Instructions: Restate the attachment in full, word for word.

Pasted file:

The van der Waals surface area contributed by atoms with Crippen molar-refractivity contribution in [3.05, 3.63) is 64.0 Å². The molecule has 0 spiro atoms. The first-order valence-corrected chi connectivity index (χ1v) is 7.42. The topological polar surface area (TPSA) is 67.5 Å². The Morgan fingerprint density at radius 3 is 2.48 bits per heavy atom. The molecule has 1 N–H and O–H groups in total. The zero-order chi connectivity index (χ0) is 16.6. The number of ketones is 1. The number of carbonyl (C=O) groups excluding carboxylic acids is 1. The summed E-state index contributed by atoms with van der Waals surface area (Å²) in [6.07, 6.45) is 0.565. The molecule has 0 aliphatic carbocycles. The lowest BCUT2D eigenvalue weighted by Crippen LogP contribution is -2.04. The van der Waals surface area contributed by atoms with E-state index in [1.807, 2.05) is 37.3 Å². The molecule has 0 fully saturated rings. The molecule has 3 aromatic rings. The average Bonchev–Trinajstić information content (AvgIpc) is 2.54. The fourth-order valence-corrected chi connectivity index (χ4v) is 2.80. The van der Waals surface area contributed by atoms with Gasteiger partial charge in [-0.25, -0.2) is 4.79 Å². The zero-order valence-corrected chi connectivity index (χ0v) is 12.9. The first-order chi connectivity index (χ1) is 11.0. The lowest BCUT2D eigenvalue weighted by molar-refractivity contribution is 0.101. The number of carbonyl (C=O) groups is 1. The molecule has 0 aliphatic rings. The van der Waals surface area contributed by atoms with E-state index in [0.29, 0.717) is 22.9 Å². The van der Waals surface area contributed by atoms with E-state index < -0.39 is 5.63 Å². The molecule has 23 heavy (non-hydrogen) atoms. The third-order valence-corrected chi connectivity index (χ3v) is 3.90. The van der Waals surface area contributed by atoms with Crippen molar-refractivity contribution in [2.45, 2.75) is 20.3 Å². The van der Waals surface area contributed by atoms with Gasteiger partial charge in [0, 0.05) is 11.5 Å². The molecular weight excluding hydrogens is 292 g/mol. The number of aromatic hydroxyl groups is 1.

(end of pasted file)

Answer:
The van der Waals surface area contributed by atoms with Crippen molar-refractivity contribution in [3.05, 3.63) is 64.0 Å². The molecule has 0 spiro atoms. The first-order valence-corrected chi connectivity index (χ1v) is 7.42. The topological polar surface area (TPSA) is 67.5 Å². The Morgan fingerprint density at radius 3 is 2.48 bits per heavy atom. The molecule has 1 N–H and O–H groups in total. The zero-order chi connectivity index (χ0) is 16.6. The number of ketones is 1. The number of carbonyl (C=O) groups excluding carboxylic acids is 1. The summed E-state index contributed by atoms with van der Waals surface area (Å²) in [6.07, 6.45) is 0.565. The molecule has 0 aliphatic carbocycles. The lowest BCUT2D eigenvalue weighted by Crippen LogP contribution is -2.04. The van der Waals surface area contributed by atoms with E-state index in [1.807, 2.05) is 37.3 Å². The molecule has 0 fully saturated rings. The molecule has 3 aromatic rings. The average Bonchev–Trinajstić information content (AvgIpc) is 2.54. The fourth-order valence-corrected chi connectivity index (χ4v) is 2.80. The van der Waals surface area contributed by atoms with Gasteiger partial charge in [-0.25, -0.2) is 4.79 Å². The zero-order valence-corrected chi connectivity index (χ0v) is 12.9. The first-order chi connectivity index (χ1) is 11.0. The lowest BCUT2D eigenvalue weighted by molar-refractivity contribution is 0.101. The number of carbonyl (C=O) groups is 1. The molecule has 0 aliphatic rings. The van der Waals surface area contributed by atoms with E-state index in [0.29, 0.717) is 22.9 Å². The van der Waals surface area contributed by atoms with E-state index < -0.39 is 5.63 Å². The molecule has 23 heavy (non-hydrogen) atoms. The third-order valence-corrected chi connectivity index (χ3v) is 3.90. The van der Waals surface area contributed by atoms with Crippen molar-refractivity contribution in [2.45, 2.75) is 20.3 Å². The van der Waals surface area contributed by atoms with Gasteiger partial charge in [0, 0.05) is 11.5 Å². The molecular weight excluding hydrogens is 292 g/mol. The number of aromatic hydroxyl groups is 1.